• The Spiritual Dimension

 

Now, the best time to work on perfecting these seven attributes / worlds / character traits is considered to be the 49 days between Passover, and the Jewish festival of Shavuot, that occurs exactly seven weeks’ later.

Now, this is where the 49 Days interactive journal can come in, because each day it will spell out what particular character traits need some work, and give you an exercise to do that will really tap-in to the spiritual energy of that day, to get things moving.

  • You can buy 49 Days on Amazon HERE, and on the Book Depository HERE.

And so, it is Pesach

This year has gone by in such a blur, that I almost can’t believe Pesach is here again.

What? So soon??!

How did that happen?

On the one hand, I’m so looking forward to having a week off from cleaning and writing and just plain thinking; but on the other hand, I’m kind of feeling a bit lost in the chag this year.

In the past, I feel that I’ve prepared much more for the holiday than I have this year.

There were years that I cleaned more (much more); years where I listened to more classes about leaving Egypt, and all that stuff. Years where I had lots of guests for seder (or even, some guests for seder).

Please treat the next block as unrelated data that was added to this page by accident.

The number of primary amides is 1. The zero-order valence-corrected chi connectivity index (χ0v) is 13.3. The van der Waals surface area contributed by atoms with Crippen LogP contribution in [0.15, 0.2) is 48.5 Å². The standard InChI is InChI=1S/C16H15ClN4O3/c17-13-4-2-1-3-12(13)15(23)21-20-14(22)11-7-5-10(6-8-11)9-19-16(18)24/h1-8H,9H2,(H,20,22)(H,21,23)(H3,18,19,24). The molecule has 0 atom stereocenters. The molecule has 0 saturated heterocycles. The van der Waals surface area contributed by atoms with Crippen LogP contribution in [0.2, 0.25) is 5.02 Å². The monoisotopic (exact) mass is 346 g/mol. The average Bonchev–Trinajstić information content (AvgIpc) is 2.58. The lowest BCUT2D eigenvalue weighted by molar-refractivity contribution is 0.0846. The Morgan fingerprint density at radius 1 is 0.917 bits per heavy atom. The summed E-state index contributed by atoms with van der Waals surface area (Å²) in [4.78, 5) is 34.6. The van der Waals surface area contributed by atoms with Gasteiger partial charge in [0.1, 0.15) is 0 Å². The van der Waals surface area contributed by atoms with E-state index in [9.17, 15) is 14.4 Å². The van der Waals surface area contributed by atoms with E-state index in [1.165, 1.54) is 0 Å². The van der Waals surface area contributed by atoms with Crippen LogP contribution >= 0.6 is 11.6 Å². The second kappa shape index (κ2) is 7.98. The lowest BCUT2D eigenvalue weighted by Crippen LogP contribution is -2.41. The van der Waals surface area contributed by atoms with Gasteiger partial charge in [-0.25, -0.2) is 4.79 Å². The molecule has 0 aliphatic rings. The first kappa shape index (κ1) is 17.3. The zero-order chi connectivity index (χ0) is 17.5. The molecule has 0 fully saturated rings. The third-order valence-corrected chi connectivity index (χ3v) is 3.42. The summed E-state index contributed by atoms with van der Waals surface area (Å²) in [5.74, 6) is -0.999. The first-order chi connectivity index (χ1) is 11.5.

Last year, I came into Pesach so finished that all my super-machmir habits kind of got smashed, and it’s interesting to see that my lack of oomph is continuing 12 months later, albeit in a much gentler and less dramatic way.

I just don’t really have energy for Pesach at the moment, it seems.

Not the cleaning, not the cooking, not the spiritual preparation, nothing.

On Shabbat, Rav Arush told the yeshiva to try and get everything done by Thursday afternoon, so that we’d have the energy to actually enjoy the seder a little bit, and to grab hold of some of the spiritual light that comes down on that most special of nights.

So now, I’m trying to get it all there, wherever ‘there’ actually is, by Thursday. But the idea that I’m somehow going to get filled up with light this Seder night seems quite bizarre to me, if I’m honest.